When I hesitantly (due to the $500/1.5m price tag) reviewed the SOtM dCBL-CAT7 ethernet cable back in March, I realized the importance of having a high-quality ethernet cable in the chain. Now I have a dCBL-CAT7 running from my modem to my router and two more for my actual source components. I felt the performance justified the price as the sonic improvements were even greater than some high-end interconnects and power cables I’ve tried.
As with all components, the SOtM dCBL-CAT7 isn’t perfect. Aside from its physical unwieldiness, the midrange is slightly recessed and it’s an overall leaner sounding cable. Though possible, it’s atypical for one to tune a system by daisy-chaining multiple interconnects or speaker cables. With an analog signal, this may result in something sonically confusing or veiled.
So what can we do in the digital domain? This is where the SOtM iSO-CAT6 isolator comes in. May Park from SOtM mentioned better sound quality could be obtained by using the iSO-CAT6 isolator in-between two audiophile-grade ethernet cables. The SOtM iSO-CAT6 isolator is a passive and directional device which assists in the taming of EMI/RFI noise that propagates along the cable, even with cables of very short lengths.
The SOtM iSO-CAT6 Special Edition comes with three cables (gray, dark gray, and black) to enable the listener to tune to her liking. The iSO-CAT6 also comes with a generic short cable. I personally would avoid this cable as it sometimes deteriorates the overall sound quality of the cable before it. In other words, if you’re going to use this generic cable, you may as well forego the iSO-CAT6 and stick to a single ethernet cable.
In addition to filtering, the side-benefit of the SOtM iSO-CAT6 grants us the ability to tune our systems in the digital domain. The question is: Does it come at a cost sonically when tuned this way?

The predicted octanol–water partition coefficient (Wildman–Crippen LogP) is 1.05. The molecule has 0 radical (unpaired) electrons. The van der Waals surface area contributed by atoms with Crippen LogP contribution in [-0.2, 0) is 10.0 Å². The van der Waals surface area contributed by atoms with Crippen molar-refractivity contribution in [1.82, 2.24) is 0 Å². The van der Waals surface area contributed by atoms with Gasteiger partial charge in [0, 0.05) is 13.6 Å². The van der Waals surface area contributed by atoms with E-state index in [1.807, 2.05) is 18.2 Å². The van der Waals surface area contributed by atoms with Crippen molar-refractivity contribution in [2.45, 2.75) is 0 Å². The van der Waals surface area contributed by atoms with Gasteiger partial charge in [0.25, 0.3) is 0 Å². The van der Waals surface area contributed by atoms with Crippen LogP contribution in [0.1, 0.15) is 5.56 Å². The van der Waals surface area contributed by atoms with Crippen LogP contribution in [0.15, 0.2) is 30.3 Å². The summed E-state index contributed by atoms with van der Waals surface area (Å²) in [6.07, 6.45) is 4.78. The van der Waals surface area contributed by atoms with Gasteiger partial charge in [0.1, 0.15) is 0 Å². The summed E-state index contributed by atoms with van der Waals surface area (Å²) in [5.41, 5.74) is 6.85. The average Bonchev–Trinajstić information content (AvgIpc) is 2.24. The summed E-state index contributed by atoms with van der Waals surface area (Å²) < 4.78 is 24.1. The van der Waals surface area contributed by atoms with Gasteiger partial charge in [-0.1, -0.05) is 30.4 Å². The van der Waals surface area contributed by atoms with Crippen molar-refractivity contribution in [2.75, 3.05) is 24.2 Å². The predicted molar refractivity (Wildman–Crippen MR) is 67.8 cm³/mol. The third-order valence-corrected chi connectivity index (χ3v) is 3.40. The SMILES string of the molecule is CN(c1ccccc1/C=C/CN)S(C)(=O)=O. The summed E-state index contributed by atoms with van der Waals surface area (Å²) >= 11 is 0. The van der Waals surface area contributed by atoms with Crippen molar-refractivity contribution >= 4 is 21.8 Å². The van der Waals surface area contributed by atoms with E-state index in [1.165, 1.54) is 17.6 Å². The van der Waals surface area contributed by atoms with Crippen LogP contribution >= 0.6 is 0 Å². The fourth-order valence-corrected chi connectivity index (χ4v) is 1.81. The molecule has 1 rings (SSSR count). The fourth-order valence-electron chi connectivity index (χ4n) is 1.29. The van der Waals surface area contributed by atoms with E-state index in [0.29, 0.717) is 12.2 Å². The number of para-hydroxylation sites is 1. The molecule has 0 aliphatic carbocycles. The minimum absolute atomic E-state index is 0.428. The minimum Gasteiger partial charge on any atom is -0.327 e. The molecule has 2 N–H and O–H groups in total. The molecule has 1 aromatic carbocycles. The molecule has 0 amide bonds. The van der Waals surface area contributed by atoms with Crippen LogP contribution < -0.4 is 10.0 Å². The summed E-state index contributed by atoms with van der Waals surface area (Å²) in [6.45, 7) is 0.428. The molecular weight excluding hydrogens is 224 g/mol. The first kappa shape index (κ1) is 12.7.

In order for the SOtM iSO-CAT6 to shine, you’ll need quality cables on both ends. At a minimum, I would suggest the Supra CAT8 or the SOtM SE black cable. When using the same quality ethernet cables on both ends, the iSO-CAT6 unequivocally provides many SQ improvements:
With quality or identical ethernet cables on both ends, the iSO-CAT6 enhances the qualities of that cable. You’ll get a better sense of grip, definition, and coherence while being bathed in an enormous soundstage. It’s very clean with no artifacts or fuzziness around the edges. You’ll get more of that “the speakers disappear” effect. The only drawback with certain combinations is a leaner sound with a slightly recessed midrange (which could be remedied with other cables/components).
At this point, I’ve decided that in order to achieve the highest fidelity, the iSO-CAT6 will have to be an integral part of the audio chain. I thoroughly enjoy the flexibility of tuning with the iSO-CAT6 as you could essentially “blend” the best of two cables. As always, YMMV as the effects of a cable is system dependent. From my experience, even changing out a single power cable could alter the sound completely. However, I feel the relative differences between cables remain true, just perhaps not at the same magnitude. For that reason, I’ve tested these cables across many systems for a more holistic assessment. This included multiple speakers, headphones, routers/modems, the Lumin S1, SOtM sMS-200, and Sonore microRendu.
Quick Tip: The connector on the iSO-CAT6 will easily break the locking tab on the dCBL-CAT7 and perhaps other cables. Just make sure you depress fully before detaching from the iSO-CAT6.
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